Swenson also notes that while larger, national chains have the ability and the finances to make quick and sometimes extensive updates, other family-owned businesses that have been operating in the community for decades, express difficulty in trying to keep up with escalating crowds, divergent cultural values and the extended summer travel period.

“The season starts the day the park opens and it just doesn’t stop, for seven months out of the year,” said Jacob Dibble, the head chef of Bullwinkle’s, which has a separate catering hall that can fit up to 70 people. Elliott, of Jackson’s Chamber of Commerce, also noticed that summer is markedly busier and longer. For the past three years, tourist buses have pulled up to storefronts in Jackson as early as May, capitalizing on more room availability and lower prices.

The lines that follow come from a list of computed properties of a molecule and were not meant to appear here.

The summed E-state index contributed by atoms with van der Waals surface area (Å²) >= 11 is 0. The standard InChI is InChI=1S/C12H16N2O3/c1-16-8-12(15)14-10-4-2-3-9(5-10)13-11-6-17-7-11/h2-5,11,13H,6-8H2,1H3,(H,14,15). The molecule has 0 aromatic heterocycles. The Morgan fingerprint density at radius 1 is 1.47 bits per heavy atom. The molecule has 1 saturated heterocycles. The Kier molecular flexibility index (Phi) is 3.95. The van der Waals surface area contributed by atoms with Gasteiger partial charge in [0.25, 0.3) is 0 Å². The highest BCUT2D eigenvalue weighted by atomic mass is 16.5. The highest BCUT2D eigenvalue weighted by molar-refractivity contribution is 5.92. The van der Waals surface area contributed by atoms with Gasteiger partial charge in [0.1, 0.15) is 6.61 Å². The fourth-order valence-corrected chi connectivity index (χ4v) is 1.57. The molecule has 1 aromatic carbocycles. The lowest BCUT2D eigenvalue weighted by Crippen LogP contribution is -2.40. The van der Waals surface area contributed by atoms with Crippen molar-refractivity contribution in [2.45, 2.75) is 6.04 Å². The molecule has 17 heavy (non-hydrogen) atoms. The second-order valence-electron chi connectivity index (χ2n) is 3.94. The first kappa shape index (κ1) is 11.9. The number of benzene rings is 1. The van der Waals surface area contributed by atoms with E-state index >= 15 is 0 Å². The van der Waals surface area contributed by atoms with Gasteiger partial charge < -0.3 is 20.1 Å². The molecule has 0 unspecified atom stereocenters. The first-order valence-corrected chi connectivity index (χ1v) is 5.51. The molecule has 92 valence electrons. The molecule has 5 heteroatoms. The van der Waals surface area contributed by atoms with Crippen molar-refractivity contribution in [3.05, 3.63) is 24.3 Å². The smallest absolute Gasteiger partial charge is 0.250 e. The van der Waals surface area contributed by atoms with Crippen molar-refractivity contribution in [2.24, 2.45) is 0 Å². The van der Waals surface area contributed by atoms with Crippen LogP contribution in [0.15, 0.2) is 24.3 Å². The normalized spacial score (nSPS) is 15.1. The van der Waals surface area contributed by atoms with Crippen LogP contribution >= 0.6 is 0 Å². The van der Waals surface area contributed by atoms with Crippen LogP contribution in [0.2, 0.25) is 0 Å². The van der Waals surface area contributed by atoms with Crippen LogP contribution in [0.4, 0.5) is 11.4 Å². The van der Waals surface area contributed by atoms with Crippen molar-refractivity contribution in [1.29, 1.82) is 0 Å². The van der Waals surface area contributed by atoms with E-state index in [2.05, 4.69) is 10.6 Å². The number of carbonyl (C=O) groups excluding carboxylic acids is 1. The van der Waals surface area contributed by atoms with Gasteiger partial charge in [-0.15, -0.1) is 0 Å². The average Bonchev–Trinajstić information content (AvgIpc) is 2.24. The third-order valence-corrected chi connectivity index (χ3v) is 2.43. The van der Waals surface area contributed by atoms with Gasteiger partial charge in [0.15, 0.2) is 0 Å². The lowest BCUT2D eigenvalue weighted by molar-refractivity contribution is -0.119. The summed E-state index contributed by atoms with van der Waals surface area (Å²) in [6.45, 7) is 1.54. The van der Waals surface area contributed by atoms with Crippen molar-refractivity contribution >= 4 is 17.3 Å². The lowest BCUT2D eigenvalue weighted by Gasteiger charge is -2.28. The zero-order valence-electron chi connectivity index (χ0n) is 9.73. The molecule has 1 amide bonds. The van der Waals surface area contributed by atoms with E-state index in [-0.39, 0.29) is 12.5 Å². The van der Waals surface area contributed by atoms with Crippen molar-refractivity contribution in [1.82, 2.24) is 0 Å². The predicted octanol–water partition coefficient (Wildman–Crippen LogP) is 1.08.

Swenson reminds local owners and managers to be patient with cultural differences, too; that often the behavior of international visitors is not meant to be rude. “It’s a part of their culture and their country,” she said. “Everyone has their own way of thinking and looking at things. We don’t change when we visit their country, so it’s not right to expect them to change for us here.”

An example of this is the variance in acceptable amounts of personal space. Americans tend to value elbow room and don’t enjoy when this space is infringed upon. However, when the Chinese face crowds—which they encounter much more frequently at home—there tends to be more pushing and jostling, as the Chinese don’t shirk from being in close contact, Swenson says.

Schluessel, the East Asian Studies director from UM, explains that Chinese tourists are not familiar with the politics of the Western queue. “That’s the experience of the last 100 years of Chinese history: there’s an entire generation of Chinese who experienced collective and centralized food distribution,” he says. “If you’re the last person in line, you won’t get anything, so you strategically find the best place to stand. There’s a sense that lining up is arbitrary and a tool of power. It has nothing to do … with respect for the people around you.”